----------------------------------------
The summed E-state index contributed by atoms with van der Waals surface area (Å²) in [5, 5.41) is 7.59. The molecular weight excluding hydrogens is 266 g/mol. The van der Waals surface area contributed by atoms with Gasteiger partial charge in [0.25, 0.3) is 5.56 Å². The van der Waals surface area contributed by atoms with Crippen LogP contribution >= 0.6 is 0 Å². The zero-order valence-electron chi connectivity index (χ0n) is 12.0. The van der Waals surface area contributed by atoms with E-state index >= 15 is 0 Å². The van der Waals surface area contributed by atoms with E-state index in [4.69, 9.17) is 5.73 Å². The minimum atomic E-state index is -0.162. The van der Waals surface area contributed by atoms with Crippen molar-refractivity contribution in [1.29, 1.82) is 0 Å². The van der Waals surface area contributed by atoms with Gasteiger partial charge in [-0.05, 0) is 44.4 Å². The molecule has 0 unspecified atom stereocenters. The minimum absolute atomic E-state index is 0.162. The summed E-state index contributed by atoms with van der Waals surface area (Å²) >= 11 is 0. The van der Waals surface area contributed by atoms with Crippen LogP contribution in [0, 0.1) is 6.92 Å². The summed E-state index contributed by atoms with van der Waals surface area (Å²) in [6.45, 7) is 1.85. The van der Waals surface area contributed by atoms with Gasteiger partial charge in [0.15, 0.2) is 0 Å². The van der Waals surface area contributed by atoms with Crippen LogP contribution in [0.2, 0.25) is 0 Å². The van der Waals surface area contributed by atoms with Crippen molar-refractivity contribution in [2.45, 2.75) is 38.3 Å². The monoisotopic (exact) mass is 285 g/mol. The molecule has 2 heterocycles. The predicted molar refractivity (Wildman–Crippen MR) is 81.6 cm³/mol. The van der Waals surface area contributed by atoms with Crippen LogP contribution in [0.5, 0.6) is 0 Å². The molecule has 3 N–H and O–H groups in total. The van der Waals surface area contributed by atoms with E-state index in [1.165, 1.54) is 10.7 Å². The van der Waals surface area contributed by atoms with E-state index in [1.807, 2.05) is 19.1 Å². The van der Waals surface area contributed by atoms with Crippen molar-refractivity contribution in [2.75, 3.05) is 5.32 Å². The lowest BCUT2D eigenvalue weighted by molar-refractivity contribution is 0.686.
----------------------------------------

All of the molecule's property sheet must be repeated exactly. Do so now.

The summed E-state index contributed by atoms with van der Waals surface area (Å²) in [5, 5.41) is 7.59. The molecular weight excluding hydrogens is 266 g/mol. The van der Waals surface area contributed by atoms with Gasteiger partial charge in [0.25, 0.3) is 5.56 Å². The van der Waals surface area contributed by atoms with Crippen LogP contribution >= 0.6 is 0 Å². The zero-order valence-electron chi connectivity index (χ0n) is 12.0. The van der Waals surface area contributed by atoms with E-state index >= 15 is 0 Å². The van der Waals surface area contributed by atoms with E-state index in [4.69, 9.17) is 5.73 Å². The minimum atomic E-state index is -0.162. The van der Waals surface area contributed by atoms with Crippen molar-refractivity contribution in [1.29, 1.82) is 0 Å². The van der Waals surface area contributed by atoms with Gasteiger partial charge in [-0.05, 0) is 44.4 Å². The molecule has 0 unspecified atom stereocenters. The minimum absolute atomic E-state index is 0.162. The summed E-state index contributed by atoms with van der Waals surface area (Å²) >= 11 is 0. The van der Waals surface area contributed by atoms with Crippen LogP contribution in [0, 0.1) is 6.92 Å². The summed E-state index contributed by atoms with van der Waals surface area (Å²) in [6.45, 7) is 1.85. The van der Waals surface area contributed by atoms with Gasteiger partial charge in [0.15, 0.2) is 0 Å². The van der Waals surface area contributed by atoms with Crippen LogP contribution in [0.2, 0.25) is 0 Å². The van der Waals surface area contributed by atoms with Crippen molar-refractivity contribution in [2.45, 2.75) is 38.3 Å². The monoisotopic (exact) mass is 285 g/mol. The molecule has 2 heterocycles. The predicted molar refractivity (Wildman–Crippen MR) is 81.6 cm³/mol. The van der Waals surface area contributed by atoms with Crippen LogP contribution in [0.5, 0.6) is 0 Å². The molecule has 3 N–H and O–H groups in total. The van der Waals surface area contributed by atoms with E-state index in [1.165, 1.54) is 10.7 Å². The van der Waals surface area contributed by atoms with E-state index in [1.807, 2.05) is 19.1 Å². The van der Waals surface area contributed by atoms with Crippen molar-refractivity contribution in [2.75, 3.05) is 5.32 Å². The lowest BCUT2D eigenvalue weighted by molar-refractivity contribution is 0.686.